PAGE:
Sep 04, 2013 Joe Genco Uncategorized
Gregory Santoro’s path to becoming a high school principal started back when he was a 10th grade student at East-Syracuse-Minoa high school.
Henry Santulli, the principal of ESM at that time, gave him advice that motivated him and has stuck with him years later.
“He said to me ‘Mr. Santoro I want you to run for class officer and I want you to be the president all the way through senior year, you have the qualities of a leader.’ And then he said: ‘Furthermore, I see you one day in my chair.’ That was powerful for me. I remember exactly what he said,” Santoro said.
Three years later, his sense of leadership also led him to do something unique at graduation. After delivering a speech, he arranged to have “Let’s Get Together” by the Youngbloods play through the public address system while he proceeded to shake the hands of all 276 students in his graduating class.
Santoro was appointed over the summer by the board of education to replace Georgette Hoskins as the new high school principal in Skaneateles. He started on Aug. 14 and has been working with Hoskins, who is retiring after more than 22 years with the district, to meet teachers and administrators and prepare for the new school year.
Santoro comes to Skaneateles from the Cortland school district where he was executive principal at the junior-senior high school, a school with grades seven through 12. That job consisted of overseeing three other principals that were each in charge of different grade levels. He also served as an associate principal in the Ithaca school district.
After graduating from Niagara University with a master’s degree in education, Santoro worked in the Niagara Falls school district where he made the switch from teacher to administrator at 28 years old.
In Skaneateles, he will get his first chance to be principal of what he called a “true high school.”
Today, Santoro, 36, lives in Jamesville with his wife Gina and two children, Illiana, 4, and Vincent, 18 months.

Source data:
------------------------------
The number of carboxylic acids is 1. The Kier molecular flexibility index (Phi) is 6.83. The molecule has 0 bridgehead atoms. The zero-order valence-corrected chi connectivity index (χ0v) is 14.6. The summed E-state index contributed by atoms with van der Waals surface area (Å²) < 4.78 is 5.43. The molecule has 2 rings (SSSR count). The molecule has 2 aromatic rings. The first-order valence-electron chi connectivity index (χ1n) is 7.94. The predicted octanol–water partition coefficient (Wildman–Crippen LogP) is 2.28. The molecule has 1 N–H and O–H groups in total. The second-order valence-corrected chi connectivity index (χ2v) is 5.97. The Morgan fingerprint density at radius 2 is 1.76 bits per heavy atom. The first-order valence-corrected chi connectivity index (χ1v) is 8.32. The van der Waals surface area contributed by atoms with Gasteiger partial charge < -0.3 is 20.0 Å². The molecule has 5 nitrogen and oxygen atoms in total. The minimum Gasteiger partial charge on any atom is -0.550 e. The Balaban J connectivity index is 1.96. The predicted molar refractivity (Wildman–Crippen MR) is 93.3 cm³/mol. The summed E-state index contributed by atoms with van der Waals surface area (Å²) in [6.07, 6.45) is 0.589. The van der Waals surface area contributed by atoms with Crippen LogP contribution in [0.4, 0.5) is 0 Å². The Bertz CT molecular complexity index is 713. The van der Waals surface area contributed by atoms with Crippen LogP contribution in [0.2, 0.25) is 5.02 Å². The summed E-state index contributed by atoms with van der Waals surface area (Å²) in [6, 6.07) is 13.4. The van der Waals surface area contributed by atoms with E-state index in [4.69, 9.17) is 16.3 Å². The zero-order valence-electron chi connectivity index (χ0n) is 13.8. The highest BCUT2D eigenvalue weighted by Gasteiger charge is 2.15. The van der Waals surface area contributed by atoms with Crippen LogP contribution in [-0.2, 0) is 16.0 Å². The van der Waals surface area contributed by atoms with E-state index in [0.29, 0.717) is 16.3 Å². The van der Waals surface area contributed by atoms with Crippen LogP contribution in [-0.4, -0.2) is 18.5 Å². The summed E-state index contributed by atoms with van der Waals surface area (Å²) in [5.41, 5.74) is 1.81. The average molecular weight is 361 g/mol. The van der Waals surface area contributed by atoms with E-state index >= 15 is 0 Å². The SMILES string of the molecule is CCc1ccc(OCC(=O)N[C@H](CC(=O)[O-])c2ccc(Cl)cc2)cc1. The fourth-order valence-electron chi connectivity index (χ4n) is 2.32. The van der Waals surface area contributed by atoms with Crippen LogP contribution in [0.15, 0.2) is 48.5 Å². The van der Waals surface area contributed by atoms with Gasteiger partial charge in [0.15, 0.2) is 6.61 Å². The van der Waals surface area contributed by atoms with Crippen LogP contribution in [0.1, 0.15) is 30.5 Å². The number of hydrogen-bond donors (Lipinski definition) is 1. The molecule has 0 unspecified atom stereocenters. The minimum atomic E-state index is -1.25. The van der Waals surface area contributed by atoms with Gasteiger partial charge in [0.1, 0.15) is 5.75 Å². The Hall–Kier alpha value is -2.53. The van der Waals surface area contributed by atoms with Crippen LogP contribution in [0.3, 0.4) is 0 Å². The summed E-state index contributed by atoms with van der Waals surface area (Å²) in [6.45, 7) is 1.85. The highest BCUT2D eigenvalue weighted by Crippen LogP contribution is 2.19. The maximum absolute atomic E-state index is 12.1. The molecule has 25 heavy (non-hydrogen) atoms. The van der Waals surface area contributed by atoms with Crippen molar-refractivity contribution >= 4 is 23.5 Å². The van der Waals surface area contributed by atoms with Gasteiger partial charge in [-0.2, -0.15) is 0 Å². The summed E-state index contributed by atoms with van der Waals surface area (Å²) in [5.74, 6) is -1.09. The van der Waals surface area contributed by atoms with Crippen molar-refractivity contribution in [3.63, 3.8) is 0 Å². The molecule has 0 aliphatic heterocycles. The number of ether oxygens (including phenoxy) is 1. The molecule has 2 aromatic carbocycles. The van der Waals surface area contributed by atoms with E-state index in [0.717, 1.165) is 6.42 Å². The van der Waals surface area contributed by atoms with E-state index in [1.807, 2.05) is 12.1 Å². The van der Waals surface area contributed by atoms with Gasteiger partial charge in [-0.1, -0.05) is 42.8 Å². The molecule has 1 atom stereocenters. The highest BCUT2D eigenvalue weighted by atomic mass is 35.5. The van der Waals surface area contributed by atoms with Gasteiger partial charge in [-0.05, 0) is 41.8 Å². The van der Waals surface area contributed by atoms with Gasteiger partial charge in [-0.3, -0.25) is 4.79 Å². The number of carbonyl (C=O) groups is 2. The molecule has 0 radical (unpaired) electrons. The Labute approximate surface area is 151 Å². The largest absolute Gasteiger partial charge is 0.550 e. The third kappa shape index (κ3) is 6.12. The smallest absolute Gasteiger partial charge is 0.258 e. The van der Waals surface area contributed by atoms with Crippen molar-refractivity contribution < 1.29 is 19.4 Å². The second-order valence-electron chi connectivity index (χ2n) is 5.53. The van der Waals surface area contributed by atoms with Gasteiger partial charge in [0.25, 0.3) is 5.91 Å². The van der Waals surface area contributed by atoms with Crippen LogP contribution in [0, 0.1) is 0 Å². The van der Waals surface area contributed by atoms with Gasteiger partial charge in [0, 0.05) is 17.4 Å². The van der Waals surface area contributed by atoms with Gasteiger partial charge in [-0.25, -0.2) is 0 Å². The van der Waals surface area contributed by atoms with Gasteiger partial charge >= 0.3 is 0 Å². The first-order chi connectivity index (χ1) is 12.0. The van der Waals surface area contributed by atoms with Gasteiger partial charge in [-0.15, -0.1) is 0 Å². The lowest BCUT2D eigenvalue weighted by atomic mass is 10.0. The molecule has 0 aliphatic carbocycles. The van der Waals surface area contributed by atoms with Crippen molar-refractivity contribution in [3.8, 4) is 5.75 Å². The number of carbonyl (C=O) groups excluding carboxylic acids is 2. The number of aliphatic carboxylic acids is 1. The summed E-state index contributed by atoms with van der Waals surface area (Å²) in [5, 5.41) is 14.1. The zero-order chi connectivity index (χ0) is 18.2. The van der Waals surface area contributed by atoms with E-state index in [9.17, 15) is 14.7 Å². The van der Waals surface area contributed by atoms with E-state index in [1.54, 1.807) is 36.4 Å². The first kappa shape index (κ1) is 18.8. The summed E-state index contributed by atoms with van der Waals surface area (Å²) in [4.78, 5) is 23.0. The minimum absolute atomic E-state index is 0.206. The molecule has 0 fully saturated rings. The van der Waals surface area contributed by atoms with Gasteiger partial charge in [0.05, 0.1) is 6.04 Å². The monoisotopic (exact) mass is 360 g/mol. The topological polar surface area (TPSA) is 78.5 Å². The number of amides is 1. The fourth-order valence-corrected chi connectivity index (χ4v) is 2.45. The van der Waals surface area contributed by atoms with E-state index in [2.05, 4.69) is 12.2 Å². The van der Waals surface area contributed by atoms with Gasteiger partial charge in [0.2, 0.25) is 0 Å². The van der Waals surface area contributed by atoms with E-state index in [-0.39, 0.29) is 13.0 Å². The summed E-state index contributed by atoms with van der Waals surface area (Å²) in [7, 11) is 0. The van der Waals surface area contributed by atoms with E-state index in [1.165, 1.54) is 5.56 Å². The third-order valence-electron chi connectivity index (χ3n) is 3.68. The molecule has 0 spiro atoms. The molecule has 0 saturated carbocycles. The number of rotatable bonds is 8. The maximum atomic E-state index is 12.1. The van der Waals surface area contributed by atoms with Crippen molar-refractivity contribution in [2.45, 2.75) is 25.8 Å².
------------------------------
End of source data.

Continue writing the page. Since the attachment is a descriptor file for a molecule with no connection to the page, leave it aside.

Growing up in Central New York, Santoro said he was aware of the great reputation of the Skaneateles school district and seized the opportunity to become its newest principal. “This is the job that maybe comes across in one’s career one time because people usually stay here,” he said.
When asked about his plans for the school, Santoro said that he wants to continue, and to build upon, the legacy of excellence that has been accomplished under the previous administration. Building on the accomplishments of the current group of administrators (several of whom will be retiring shortly) will be the mission of a “new team” of administrators, of which Santoro is one of the first pieces, he said.
During the interview process and since starting, Santoro has met with a number of students, parents, staff and administrators and he has been impressed with the school spirit and commitment to the community that they have shown. He has taken to referring to this positive attitude and way of doing things as “the Laker way.”
“I see the Laker way as we give 110 percent, and so what I’m going to be doing for my tenure here is asking students, teachers, parents: ‘what is your extra 10 percent?’ Because I believe that we give 110 percent, but the extra 10 percent is the difference, that’s what makes Skaneateles the special place that we know it is,” he said.
Santoro also said that open communication with the community and being visible will be very important. He encourages students to come visit him in his office and get to know him personally.
In the weeks leading up to the beginning of classes, he has even taken to walking around the village during his lunch to meet people, particularly students, and get a better feel for the community.
Santoro said he wants to be approachable, “I’m a human being just like everyone else,” he said.
Joe Genco is the editor of the Skaneateles Press. He can be reached at firstname.lastname@example.org.